National Geographic : 1952 Jul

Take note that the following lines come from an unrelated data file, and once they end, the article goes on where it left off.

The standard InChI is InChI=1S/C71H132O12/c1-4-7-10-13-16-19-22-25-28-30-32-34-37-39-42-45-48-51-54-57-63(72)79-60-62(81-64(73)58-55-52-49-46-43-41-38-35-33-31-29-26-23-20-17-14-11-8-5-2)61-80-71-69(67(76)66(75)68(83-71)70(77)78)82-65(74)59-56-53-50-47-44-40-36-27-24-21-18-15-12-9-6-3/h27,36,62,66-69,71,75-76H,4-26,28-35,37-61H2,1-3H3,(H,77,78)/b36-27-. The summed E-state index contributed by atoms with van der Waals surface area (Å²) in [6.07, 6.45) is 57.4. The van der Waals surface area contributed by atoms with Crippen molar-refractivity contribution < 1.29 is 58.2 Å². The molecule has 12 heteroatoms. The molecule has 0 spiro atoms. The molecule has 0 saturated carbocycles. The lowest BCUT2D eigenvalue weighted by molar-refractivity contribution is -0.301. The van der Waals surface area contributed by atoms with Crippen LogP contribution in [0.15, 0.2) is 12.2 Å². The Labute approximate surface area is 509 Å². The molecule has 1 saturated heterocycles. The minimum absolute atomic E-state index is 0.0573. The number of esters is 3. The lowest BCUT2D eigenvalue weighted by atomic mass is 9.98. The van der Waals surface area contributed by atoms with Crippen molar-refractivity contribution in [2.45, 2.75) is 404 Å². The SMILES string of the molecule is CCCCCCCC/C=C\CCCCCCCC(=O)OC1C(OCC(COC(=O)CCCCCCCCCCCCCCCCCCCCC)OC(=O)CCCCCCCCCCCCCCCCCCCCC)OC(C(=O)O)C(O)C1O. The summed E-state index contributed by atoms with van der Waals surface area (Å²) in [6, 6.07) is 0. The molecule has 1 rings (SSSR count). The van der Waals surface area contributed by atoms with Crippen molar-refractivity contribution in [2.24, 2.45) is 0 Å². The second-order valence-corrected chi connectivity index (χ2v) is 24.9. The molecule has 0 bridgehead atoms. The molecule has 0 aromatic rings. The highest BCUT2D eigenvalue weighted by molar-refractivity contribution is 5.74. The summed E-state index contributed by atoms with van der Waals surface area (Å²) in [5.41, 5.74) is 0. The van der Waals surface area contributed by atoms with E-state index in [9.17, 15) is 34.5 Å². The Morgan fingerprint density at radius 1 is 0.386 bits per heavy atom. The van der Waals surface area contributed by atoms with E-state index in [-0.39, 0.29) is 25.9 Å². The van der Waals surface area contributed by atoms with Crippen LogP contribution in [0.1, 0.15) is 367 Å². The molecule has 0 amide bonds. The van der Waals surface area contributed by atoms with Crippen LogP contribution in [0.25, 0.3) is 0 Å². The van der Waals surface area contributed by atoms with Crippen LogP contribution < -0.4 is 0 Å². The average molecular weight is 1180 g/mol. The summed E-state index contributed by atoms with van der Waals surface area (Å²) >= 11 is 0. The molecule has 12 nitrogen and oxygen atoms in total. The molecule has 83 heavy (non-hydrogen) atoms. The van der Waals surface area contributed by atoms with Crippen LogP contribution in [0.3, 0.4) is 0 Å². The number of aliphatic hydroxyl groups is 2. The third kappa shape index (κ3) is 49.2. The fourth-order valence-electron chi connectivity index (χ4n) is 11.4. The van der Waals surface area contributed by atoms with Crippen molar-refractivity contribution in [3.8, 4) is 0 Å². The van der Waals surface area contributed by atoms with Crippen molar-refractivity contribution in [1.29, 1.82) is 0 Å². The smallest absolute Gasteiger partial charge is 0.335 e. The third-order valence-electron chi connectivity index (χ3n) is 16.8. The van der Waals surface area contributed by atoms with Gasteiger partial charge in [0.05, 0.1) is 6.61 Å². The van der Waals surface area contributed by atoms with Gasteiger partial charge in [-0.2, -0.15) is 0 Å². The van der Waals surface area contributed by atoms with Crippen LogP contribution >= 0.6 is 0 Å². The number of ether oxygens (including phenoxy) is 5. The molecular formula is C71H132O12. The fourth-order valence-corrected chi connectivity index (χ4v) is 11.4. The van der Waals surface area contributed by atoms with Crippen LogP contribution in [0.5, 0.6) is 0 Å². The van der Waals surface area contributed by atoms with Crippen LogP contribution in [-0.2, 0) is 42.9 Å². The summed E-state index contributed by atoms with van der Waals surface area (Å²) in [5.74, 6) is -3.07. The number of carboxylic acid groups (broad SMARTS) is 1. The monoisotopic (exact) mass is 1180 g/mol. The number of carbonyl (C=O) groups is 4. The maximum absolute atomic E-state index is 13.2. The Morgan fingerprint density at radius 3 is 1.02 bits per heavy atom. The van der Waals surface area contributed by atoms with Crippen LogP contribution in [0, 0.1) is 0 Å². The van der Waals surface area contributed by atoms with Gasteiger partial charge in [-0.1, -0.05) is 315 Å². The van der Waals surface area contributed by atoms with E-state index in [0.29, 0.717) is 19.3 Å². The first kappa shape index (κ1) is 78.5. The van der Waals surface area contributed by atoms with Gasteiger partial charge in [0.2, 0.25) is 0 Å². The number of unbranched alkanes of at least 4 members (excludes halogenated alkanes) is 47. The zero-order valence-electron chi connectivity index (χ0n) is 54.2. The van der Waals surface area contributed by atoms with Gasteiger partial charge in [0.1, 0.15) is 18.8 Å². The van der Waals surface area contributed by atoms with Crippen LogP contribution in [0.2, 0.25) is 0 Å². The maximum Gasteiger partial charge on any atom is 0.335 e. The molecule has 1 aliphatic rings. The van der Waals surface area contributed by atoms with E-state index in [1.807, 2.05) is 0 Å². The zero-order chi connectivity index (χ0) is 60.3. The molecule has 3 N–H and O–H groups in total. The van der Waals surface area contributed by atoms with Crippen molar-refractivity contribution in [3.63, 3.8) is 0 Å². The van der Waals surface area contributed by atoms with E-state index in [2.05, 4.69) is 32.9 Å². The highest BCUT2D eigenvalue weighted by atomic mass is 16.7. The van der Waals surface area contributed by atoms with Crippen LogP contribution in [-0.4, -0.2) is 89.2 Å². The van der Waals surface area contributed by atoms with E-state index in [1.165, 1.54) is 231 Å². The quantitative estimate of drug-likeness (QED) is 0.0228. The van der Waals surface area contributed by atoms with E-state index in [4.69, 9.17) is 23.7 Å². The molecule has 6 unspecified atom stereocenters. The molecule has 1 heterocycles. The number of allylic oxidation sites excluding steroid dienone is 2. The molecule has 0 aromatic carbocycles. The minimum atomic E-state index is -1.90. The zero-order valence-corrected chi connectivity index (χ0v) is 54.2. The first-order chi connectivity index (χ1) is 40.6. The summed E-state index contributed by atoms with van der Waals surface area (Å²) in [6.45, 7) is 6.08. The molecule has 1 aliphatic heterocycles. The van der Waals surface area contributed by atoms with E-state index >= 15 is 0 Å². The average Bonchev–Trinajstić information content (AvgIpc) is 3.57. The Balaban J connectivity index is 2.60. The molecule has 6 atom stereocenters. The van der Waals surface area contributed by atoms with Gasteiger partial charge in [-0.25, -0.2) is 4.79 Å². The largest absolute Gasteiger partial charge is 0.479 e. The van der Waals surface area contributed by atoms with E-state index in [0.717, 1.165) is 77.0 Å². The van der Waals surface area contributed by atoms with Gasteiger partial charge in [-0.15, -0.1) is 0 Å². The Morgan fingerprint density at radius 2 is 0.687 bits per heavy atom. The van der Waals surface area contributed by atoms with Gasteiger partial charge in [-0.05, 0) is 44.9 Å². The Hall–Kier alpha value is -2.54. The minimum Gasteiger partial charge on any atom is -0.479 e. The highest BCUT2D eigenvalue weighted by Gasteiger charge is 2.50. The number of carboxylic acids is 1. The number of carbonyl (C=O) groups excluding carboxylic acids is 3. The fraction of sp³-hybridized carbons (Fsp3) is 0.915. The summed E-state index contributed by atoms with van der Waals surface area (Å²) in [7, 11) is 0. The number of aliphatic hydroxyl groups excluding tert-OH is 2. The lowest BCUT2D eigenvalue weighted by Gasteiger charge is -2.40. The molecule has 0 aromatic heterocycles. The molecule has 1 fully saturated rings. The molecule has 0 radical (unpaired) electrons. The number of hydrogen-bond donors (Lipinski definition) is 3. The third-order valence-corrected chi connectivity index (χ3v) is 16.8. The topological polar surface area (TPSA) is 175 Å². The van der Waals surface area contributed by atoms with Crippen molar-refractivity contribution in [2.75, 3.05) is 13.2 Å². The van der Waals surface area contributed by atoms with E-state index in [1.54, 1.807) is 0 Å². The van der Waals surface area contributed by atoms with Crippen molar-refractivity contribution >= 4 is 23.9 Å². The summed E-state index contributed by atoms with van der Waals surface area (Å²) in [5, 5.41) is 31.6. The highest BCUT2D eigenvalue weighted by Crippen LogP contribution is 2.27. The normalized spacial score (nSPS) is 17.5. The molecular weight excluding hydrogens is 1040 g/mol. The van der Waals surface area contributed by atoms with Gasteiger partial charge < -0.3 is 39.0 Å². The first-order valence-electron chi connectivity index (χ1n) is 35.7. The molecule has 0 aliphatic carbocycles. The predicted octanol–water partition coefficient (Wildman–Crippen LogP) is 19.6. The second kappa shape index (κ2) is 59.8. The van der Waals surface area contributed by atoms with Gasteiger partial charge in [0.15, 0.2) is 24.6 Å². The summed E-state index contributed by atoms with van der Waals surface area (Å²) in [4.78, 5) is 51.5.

The National Geographic Magazine Eskimos at Barrow Swear to Defend Alaska Against Surprise Invasion Aleuts, Indians, and Eskimos in the Alaska National Guard form a human radar screen to scout and harass attackers until defenses are mobilized (page 86). "You don't have to teach these fellows much about using a rifle," says the Guard's Lt. Col. Marvin Marston (left). "They've been hunters all their lives." the permafrost. Ruts were full of water. Only a little over four inches of rain fall annually at Barrow, but there is no runoff, evaporation is slow, and permanent frost prevents under ground drainage. I passed a lady balanced storklike on one leg while an amused Eskimo dug into the mud for her shoe and a galosh. "Oh, this is nothing," he said. "In October we sink to neck." Money Burns Holes in Parkas The village cooperative store was crowded with Eskimo mothers carrying babies in their parka hoods. Store shelves were displacing the Arctic Ocean and the tundra as the source of Eskimo provisions. Inhabitants of Eskimo villages have been lured to Barrow by a modern version of a "gold rush," until the Arctic coast is practically abandoned. At the Navy oil project just northeast of Barrow, a number of Eskimos are employed at white man's wages. They operate tractors, bulldozers, cranes, and drilling equipment as expertly as if born to the work. "We take in $400,000 a year," the Eskimo store manager told me. "Our people spend their money as quickly as they get it." A traveling saleswoman representing knit ting mills in Logan, Utah, had struck it rich. Exhibiting her samples in a "fashion show" with Eskimo models after a gangster movie at the local cinema, she viewed without enthu siasm a circle of unresponsive fur-clad femi nine customers. Suddenly one of them pointed and said, "I take that, and that, and that." The Eskimo woman had purchased a three-piece knitted ensemble costing $135 without bothering to feel the cloth. The sales were on. "But how will you clean your suit?" I asked the Eskimo.